Choate is sitting in the conference room of a downtown San Francisco law office, across the table from two attorneys who silently flip through page after page of legal briefs stuffed into giant three-ring binders. She is preparing for an upcoming deposition in a lawsuit. Neither lawyer bothers to look at Choate as she tells her long, complicated story; both are busy scribbling notes that document the extraordinary hell she describes.
By the second hour, Choate seems to lose steam, as the story she's told so many times begins to make her sad once again. She is weary from recalling the confusing, scary, and arduous process of releasing the woman who lived inside the body of Larry Choate -- the 6-foot, 220-pound, balding construction worker that Toni Choate physically was for the first 42 years of her life.
Since early childhood, Larry had been different from other boys, identifying more with girls. Soft-spoken and fair-skinned, he was teased at school and often called a sissy. As a teenager, a family doctor tried to cure him with testosterone injections. The resulting deepened voice and unwanted body hair repulsed him. Larry tried to stay Larry until middle age, even marrying twice, but his anguish continued as he realized the second half of his life would only be as miserable as the first.
Few understood Larry's cross-sexual dilemma; not his mother, not his ex-wife, certainly not the guys in hard hats he worked with. His daughter was accepting, but she wasn't allowed to see much of her father back when Larry began living as Toni. At first, Toni simply cross-dressed; then she started hormone treatments; breast implants came a few years later. Finally, Toni had sex reassignment surgery.
Before the surgery, Choate sought out a therapist to help her with the transition.
But what began as a journey toward well-adjusted transsexuality went horribly wrong. Elated to find someone who understood her, Choate fell in love with her therapist. The affair that she says developed is the focus of Choate's Sunday evening session with her lawyers.
By her account, Choate was seduced by her female therapist when she was still a man, and the affair continued after the surgery that made her a woman. Choate hoped therapy would help her sort out her identity -- was she a straight woman trapped in a man's body, or a lesbian? -- but the acts of her therapist, a married, straight woman, only created more confusion. Choate was even allowed to live with the married therapist and her husband, and the couple even employed her in the nightclub they owned. Eventually, Choate says, she came to believe her entire existence relied on the therapist.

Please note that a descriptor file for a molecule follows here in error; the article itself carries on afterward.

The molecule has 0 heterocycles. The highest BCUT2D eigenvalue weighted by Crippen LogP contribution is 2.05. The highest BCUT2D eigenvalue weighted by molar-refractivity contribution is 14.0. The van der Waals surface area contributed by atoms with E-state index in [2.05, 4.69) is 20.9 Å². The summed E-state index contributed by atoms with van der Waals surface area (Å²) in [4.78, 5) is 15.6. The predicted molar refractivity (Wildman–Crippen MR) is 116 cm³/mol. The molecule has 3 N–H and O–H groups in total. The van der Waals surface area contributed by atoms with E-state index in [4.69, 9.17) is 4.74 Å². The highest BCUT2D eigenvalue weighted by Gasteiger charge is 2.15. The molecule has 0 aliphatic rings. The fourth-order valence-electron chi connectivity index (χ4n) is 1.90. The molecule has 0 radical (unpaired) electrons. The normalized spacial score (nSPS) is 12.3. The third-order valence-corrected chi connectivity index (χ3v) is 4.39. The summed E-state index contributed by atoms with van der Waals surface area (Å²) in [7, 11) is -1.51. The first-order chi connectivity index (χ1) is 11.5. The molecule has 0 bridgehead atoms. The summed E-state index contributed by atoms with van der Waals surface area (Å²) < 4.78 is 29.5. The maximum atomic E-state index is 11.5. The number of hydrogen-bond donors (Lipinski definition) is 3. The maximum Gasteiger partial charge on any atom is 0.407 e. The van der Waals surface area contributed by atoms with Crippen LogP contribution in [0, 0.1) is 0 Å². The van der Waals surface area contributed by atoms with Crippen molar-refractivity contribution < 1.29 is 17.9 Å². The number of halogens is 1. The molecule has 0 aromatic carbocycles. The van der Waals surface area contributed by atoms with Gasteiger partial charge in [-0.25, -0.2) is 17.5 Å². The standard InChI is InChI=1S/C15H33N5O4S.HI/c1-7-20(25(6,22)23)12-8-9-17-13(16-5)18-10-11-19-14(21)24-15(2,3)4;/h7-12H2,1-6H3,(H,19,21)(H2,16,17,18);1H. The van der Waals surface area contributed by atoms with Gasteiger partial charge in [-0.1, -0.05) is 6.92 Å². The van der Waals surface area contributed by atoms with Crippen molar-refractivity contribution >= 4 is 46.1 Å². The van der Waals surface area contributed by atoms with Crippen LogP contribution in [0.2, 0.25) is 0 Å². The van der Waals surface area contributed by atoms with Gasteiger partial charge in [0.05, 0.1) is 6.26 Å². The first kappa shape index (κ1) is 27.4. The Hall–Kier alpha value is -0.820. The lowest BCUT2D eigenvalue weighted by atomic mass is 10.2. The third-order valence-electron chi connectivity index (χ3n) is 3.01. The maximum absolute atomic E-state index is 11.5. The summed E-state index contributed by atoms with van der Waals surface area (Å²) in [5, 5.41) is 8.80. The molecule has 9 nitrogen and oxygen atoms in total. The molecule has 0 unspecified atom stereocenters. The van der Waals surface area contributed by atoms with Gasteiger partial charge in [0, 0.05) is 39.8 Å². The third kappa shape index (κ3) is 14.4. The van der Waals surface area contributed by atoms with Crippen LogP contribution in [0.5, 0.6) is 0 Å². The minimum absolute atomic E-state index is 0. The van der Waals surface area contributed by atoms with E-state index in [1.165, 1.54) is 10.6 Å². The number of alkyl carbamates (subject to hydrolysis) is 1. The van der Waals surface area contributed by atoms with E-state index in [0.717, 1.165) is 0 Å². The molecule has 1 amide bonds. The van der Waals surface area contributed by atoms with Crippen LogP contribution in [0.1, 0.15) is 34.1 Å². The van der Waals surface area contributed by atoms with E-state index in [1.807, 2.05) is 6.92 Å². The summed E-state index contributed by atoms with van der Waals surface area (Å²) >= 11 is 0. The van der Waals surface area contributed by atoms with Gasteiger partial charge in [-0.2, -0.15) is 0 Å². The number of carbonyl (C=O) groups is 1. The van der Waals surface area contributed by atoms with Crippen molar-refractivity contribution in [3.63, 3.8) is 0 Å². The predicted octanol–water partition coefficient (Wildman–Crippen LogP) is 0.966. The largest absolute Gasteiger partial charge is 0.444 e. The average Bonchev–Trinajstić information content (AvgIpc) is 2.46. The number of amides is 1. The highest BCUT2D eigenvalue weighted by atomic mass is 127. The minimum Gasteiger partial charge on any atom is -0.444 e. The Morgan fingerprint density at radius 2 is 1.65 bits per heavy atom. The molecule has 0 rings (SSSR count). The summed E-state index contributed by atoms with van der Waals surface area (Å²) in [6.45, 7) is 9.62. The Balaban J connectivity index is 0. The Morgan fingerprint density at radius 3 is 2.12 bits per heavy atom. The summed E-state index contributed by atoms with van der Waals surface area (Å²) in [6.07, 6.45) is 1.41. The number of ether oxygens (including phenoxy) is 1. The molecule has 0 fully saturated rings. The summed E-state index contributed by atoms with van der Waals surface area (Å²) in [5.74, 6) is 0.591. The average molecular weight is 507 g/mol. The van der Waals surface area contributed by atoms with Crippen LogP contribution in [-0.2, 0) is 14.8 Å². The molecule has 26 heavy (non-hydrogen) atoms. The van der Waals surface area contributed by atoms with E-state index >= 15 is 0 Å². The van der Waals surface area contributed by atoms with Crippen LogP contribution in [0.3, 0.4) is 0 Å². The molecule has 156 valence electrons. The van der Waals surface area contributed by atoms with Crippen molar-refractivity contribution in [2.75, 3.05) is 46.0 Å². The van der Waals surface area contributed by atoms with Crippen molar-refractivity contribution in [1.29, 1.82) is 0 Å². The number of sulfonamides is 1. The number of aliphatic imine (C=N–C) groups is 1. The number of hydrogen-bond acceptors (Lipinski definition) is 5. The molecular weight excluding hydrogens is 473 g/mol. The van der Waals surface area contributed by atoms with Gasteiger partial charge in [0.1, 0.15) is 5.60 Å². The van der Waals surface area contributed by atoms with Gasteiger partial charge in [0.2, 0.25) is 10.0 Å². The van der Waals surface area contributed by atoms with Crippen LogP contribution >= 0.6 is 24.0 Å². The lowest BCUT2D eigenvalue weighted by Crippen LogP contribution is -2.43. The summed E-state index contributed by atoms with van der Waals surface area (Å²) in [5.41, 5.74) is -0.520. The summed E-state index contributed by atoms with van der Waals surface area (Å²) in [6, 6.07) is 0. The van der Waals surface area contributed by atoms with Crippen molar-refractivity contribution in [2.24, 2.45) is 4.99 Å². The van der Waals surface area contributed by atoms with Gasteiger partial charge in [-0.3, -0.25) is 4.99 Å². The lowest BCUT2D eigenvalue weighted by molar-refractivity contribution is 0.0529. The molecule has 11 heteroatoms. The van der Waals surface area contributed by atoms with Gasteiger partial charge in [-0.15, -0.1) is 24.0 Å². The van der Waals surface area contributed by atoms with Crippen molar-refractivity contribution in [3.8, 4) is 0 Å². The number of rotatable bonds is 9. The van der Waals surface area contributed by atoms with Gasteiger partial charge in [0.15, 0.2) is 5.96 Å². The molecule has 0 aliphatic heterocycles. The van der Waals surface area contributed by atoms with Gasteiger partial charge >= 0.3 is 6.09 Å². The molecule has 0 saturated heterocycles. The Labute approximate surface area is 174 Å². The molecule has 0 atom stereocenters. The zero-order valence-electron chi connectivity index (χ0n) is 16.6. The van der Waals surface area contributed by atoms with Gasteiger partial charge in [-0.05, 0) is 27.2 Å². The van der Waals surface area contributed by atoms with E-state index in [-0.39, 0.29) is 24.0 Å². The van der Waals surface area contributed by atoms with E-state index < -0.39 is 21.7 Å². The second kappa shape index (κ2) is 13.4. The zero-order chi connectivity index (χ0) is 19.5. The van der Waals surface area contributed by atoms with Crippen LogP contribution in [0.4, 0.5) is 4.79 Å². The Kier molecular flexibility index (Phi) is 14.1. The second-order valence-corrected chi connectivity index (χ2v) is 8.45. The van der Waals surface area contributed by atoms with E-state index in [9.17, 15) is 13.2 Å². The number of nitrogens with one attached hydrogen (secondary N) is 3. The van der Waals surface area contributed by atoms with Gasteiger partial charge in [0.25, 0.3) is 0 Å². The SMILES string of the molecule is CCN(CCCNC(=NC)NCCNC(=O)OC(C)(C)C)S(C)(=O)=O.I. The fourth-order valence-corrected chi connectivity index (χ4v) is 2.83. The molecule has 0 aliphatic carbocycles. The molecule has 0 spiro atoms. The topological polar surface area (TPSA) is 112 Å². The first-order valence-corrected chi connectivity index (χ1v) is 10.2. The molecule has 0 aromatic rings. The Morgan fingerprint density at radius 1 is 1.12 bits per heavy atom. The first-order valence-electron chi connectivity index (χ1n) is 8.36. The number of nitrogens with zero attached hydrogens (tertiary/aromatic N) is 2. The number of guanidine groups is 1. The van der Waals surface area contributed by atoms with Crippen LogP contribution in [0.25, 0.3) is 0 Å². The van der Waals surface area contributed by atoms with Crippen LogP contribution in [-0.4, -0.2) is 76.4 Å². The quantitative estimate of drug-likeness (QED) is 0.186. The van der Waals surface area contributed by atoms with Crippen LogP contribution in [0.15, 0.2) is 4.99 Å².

As she approaches the part of her story that is the hardest for her to relate, Choate pauses. The lawyers look up, encouraging her to go on. It was unrequited love, Choate eventually says, that drove her to shoot her therapist's empty bed 10 times in a fit of rage. She describes the eight months she spent in jail for her crime; the prior attempts to drown herself in the ocean, which left her washed up on the shore, puking a mixture of Vicodin, tequila, and salt water; and the dozens of scars that cover her forearms, where she repeatedly cut herself to, as she puts it, "feel alive."
Choate is worn and her eyes are moist. She lets out a sigh. But one of the lawyers asks her to perform one more exercise, setting a box on the table. In it are plush toys, dolls, love notes, cards, and various sweet nothings; all, Choate claims, gifts to her from her therapist.
Choate digs through the box and reaches for a book, True Selves: Understanding Transsexualism, which made Mildred L. Brown -- the author, and Choate's therapist -- famous. Choate opens the front cover and looks at the inscription inside: "You have become a warm, loving, dynamic woman," Brown writes to Choate, "who brightens the lives of all who know you, including me. With love and appreciation for all you are, Millie."
Mildred L. Brown is a sexologist. She has studied sex as a science and makes her living by helping people deal with their sexual issues. Brown's specialty involves gender dysphoria, meaning she counsels people, like Choate, who wish to change their sex from male to female, or vice versa. Brown's work and book have been more than well-received. She has high-profile clients, like Dana Rivers, the high school teacher near Sacramento who was placed on indefinite leave by the school board when she returned to class last fall as a woman, rather than the man she'd been the previous spring. Brown also counseled Marcia Chapdelaine who, as president of the San Mateo County Convention and Visitors Bureau, had a very public transition from man to woman two years ago and kept her job. In these and other cases, the San Jose-based Brown has been touted -- by herself, by other experts, and by the press -- as one of the nation's most authoritative and compassionate experts in transsexual issues.
But Brown is not a psychiatrist, a psychologist, a marriage family therapist, or even a clinical social worker. She holds no state license in any of the regulated mental health fields. Brown calls herself a sexologist, a profession the state does not recognize and therefore does not regulate. Brown also calls herself a doctor, based on the Ph.D. she holds in sexology from San Francisco's Institute for the Advanced Study of Human Sexuality, a school founded 30 years ago by a former Methodist minister who claims to have amassed the world's largest erotic art collection. The Institute offers doctorate degrees in erotology and sexology; these three-year programs include practicum courses and require a dissertation. Brown's 1979 doctoral paper was titled "Initiating Marital Coitus."